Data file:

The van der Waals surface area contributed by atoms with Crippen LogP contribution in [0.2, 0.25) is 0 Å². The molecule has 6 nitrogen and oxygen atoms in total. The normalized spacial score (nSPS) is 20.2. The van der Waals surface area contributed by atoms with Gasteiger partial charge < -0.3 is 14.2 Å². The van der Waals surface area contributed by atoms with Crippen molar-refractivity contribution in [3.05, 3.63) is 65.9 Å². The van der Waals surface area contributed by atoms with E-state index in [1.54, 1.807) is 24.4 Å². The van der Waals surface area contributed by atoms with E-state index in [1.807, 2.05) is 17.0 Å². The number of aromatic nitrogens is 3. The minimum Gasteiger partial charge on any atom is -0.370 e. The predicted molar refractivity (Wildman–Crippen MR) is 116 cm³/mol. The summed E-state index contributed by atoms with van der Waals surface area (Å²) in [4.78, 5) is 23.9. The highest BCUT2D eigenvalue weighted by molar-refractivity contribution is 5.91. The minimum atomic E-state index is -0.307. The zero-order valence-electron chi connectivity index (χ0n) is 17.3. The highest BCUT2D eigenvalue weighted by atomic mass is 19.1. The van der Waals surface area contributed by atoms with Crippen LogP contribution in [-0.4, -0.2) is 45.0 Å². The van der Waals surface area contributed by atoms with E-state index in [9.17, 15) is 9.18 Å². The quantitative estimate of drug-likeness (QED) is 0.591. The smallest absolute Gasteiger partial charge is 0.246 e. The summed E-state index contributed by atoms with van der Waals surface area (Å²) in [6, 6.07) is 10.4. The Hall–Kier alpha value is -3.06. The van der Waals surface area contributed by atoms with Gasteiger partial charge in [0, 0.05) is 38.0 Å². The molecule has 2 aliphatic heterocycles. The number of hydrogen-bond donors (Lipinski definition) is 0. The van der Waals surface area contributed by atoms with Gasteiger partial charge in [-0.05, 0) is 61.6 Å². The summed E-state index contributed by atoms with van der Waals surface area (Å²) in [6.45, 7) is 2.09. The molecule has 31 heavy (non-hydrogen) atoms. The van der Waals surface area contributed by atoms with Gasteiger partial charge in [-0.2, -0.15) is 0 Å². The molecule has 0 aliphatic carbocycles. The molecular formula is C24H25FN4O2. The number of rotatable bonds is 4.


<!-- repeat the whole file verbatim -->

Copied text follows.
The van der Waals surface area contributed by atoms with Crippen LogP contribution in [0.2, 0.25) is 0 Å². The molecule has 6 nitrogen and oxygen atoms in total. The normalized spacial score (nSPS) is 20.2. The van der Waals surface area contributed by atoms with Gasteiger partial charge < -0.3 is 14.2 Å². The van der Waals surface area contributed by atoms with Crippen molar-refractivity contribution in [3.05, 3.63) is 65.9 Å². The van der Waals surface area contributed by atoms with E-state index in [1.54, 1.807) is 24.4 Å². The van der Waals surface area contributed by atoms with E-state index in [1.807, 2.05) is 17.0 Å². The number of aromatic nitrogens is 3. The minimum Gasteiger partial charge on any atom is -0.370 e. The predicted molar refractivity (Wildman–Crippen MR) is 116 cm³/mol. The summed E-state index contributed by atoms with van der Waals surface area (Å²) in [4.78, 5) is 23.9. The highest BCUT2D eigenvalue weighted by molar-refractivity contribution is 5.91. The minimum atomic E-state index is -0.307. The zero-order valence-electron chi connectivity index (χ0n) is 17.3. The highest BCUT2D eigenvalue weighted by atomic mass is 19.1. The van der Waals surface area contributed by atoms with Crippen LogP contribution in [-0.4, -0.2) is 45.0 Å². The van der Waals surface area contributed by atoms with E-state index in [9.17, 15) is 9.18 Å². The quantitative estimate of drug-likeness (QED) is 0.591. The smallest absolute Gasteiger partial charge is 0.246 e. The summed E-state index contributed by atoms with van der Waals surface area (Å²) in [6, 6.07) is 10.4. The Hall–Kier alpha value is -3.06. The van der Waals surface area contributed by atoms with Gasteiger partial charge in [0, 0.05) is 38.0 Å². The molecule has 2 aliphatic heterocycles. The number of hydrogen-bond donors (Lipinski definition) is 0. The van der Waals surface area contributed by atoms with Gasteiger partial charge in [-0.05, 0) is 61.6 Å². The summed E-state index contributed by atoms with van der Waals surface area (Å²) in [6.45, 7) is 2.09. The molecule has 31 heavy (non-hydrogen) atoms. The van der Waals surface area contributed by atoms with Gasteiger partial charge in [-0.2, -0.15) is 0 Å². The molecule has 0 aliphatic carbocycles. The molecular formula is C24H25FN4O2. The number of rotatable bonds is 4.